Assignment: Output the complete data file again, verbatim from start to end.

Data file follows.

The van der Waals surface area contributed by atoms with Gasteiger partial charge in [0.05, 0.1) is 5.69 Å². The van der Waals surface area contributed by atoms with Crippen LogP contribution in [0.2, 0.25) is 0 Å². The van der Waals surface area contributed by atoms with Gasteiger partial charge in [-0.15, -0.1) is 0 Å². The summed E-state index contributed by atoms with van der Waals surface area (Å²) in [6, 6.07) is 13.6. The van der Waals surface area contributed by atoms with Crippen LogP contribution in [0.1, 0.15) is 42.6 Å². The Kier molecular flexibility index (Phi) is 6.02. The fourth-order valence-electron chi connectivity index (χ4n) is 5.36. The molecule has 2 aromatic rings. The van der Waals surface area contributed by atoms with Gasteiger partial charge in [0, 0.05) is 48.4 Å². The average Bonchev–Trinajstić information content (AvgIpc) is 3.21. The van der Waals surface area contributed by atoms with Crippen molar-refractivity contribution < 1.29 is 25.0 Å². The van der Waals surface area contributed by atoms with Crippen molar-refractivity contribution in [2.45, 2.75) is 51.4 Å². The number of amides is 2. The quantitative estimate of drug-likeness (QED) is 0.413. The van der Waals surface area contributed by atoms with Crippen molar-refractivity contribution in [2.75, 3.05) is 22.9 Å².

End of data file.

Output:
The van der Waals surface area contributed by atoms with Gasteiger partial charge in [0.05, 0.1) is 5.69 Å². The van der Waals surface area contributed by atoms with Crippen LogP contribution in [0.2, 0.25) is 0 Å². The van der Waals surface area contributed by atoms with Gasteiger partial charge in [-0.15, -0.1) is 0 Å². The summed E-state index contributed by atoms with van der Waals surface area (Å²) in [6, 6.07) is 13.6. The van der Waals surface area contributed by atoms with Crippen LogP contribution in [0.1, 0.15) is 42.6 Å². The Kier molecular flexibility index (Phi) is 6.02. The fourth-order valence-electron chi connectivity index (χ4n) is 5.36. The molecule has 2 aromatic rings. The van der Waals surface area contributed by atoms with Gasteiger partial charge in [0, 0.05) is 48.4 Å². The average Bonchev–Trinajstić information content (AvgIpc) is 3.21. The van der Waals surface area contributed by atoms with Crippen molar-refractivity contribution < 1.29 is 25.0 Å². The van der Waals surface area contributed by atoms with Crippen molar-refractivity contribution in [2.45, 2.75) is 51.4 Å². The number of amides is 2. The quantitative estimate of drug-likeness (QED) is 0.413. The van der Waals surface area contributed by atoms with Crippen molar-refractivity contribution in [2.75, 3.05) is 22.9 Å².